Building Relationships and Psychological Safety
New Haven’s program is developed from established principles in the fields of psychology, education and social services. It is best described as an integrated Psycho-Educational Program that incorporates principles of Trauma-Informed Care.
These conceptual foundations are described below.
The foundational principle of our treatment program is that growth, change, and healing occur in the context of relationships. The fundamental first step is developing a trusting relationship with the youth and his family, without which no lasting change will ensue.
The program creates and maintains a safe environment so that residents and guests feel physically and psychologically safe. A safe physical setting coupled with healthy interpersonal interactions promote a sense of safety for residents.
The program is solution focused rather than problem focused. A focus on problems leads to attempts to “fix” the resident or the family and reinforces the family as bad or incompetent. Focusing on solutions builds on the desired goals and keeps the attention on the primary treatment goals of the client and family.
The residents are supported in shared decision-making, choice and goal setting to determine the plan of action they need to heal and move forward. Residents are supported in cultivating self-advocacy skills and increasing their chances to play an influential role in the decisions that affect them.
The program is based on recognizing strengths rather than dysfunction and builds resiliency. Identifying psychopathology sometimes leads to blame towards the family feelings of being wrong or “sick.” Identifying strengths that builds upon prior successes establishes a positive framework for treatment to commence.
The program and treatment are conducted with transparency to residents and their families as well as staff with the goal of building and maintaining trust in the treatment process.
Treatment focuses on developing new skills and helping youth change his self-perception rather than curing illness. The mastery of new skills, helping the youth see himself differently, being provided choices to develop autonomy and opportunities to give to others are universal needs, the fulfillment of which support healthy development.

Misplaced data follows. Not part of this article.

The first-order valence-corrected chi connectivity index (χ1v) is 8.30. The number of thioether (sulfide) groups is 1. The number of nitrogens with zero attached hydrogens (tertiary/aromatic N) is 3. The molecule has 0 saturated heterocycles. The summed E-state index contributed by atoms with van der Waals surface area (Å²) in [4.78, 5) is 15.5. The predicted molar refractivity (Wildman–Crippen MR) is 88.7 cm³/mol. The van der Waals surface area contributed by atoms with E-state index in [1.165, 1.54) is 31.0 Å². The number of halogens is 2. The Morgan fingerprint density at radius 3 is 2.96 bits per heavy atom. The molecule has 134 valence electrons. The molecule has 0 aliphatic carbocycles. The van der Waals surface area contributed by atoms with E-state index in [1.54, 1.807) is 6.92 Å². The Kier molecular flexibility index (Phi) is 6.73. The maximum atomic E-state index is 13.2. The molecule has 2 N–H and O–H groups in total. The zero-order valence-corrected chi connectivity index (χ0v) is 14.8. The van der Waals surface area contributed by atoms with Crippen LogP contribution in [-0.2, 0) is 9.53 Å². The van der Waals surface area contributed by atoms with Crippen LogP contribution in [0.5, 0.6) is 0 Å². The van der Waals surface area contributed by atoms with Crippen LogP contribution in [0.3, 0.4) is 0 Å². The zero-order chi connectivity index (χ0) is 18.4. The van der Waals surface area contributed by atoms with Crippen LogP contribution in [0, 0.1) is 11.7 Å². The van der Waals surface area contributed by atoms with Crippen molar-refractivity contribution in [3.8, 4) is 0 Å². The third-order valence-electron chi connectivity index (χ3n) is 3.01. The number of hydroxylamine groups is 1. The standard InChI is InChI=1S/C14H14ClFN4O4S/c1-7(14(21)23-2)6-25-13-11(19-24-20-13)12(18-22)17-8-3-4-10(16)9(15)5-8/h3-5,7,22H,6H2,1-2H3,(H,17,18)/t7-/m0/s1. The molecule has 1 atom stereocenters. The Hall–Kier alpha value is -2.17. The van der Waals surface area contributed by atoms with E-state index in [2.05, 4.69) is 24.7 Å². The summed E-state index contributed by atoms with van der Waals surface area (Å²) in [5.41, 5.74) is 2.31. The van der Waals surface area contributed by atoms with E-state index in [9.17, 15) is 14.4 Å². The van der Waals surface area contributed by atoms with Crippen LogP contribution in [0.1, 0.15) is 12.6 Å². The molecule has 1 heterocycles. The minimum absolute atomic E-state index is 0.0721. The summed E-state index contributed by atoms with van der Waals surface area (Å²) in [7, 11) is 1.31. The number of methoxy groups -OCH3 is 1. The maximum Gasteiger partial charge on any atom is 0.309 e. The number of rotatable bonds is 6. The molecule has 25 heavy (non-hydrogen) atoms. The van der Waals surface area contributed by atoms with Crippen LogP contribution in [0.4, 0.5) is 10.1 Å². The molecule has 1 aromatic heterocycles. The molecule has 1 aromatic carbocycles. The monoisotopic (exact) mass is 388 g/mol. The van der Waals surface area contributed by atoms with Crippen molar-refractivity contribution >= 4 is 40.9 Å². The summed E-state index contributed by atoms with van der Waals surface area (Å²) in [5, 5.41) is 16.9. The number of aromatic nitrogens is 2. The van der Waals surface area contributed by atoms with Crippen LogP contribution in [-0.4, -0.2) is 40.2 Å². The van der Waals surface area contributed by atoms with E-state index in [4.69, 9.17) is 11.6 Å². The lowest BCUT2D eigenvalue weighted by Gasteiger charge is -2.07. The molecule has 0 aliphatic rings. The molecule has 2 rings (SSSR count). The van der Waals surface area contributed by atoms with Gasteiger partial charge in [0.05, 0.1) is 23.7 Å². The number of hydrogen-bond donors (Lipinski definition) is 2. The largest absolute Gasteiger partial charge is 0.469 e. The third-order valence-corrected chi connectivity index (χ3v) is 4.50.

When reunification is the goal, family therapy and family involvement is the main focus of treatment. It is rarely the case that successful reunification is possible without family involvement in the process of change. Family involvement promotes being involved in developing solutions that reestablishes their ability for independence and continue the gains they and their son have made once residential treatment has ended. Working with the whole family is critical to successful residential treatment.
Transition planning begins at the outset of treatment and utilizes community resources for optimal transition and exposure to productive growth. Transition planning will also incorporate the resident’s natural supports so that they can maintain and strengthen their connection with their extended family and the community.
Residential Staff and Mutuality
Childcare Workers are with residents 24 hours a day and hold the central role in creating and maintaining a safe, secure, and trusting environment. They are key therapeutic change agents and therefore are part of treatment collaboration for residents. The Childcare Workers are supported, trained and empowered in that role. This parallel process allows the staff to have a shared purpose in treatment and feel safe as much as the residents they support. In addition to Childcare Workers, all New Haven personnel are trained in practices that support a culture of safety within the organization.
Peer Leadership and Support
Adolescents are more responsive to their peers than to adults. Techniques to teach new behaviors must include the role of peers as the resident’s primary reference group. This role must be acknowledged and utilized so that peers become a primary source of positive group norm reinforcement. In addition to leadership, peer support and mutual self-help are key vehicles for establishing safety, hope, building trust, enhancing collaboration, and utilizing their stories and lived experience to promote recovery and healing.
Cultural values play a critical role in the course of treatment. Treatment moves past cultural stereotypes and is responsive to the racial, ethnic and cultural needs of the residents. Treatment also recognizes and addresses historical trauma as well as the healing value of traditional cultural connections.
Outcomes are the sole measure of success. The best concepts and practices have little or no value if the goals of the treatment are not met. New Haven’s treatment program is evidence-based and outcomes-oriented.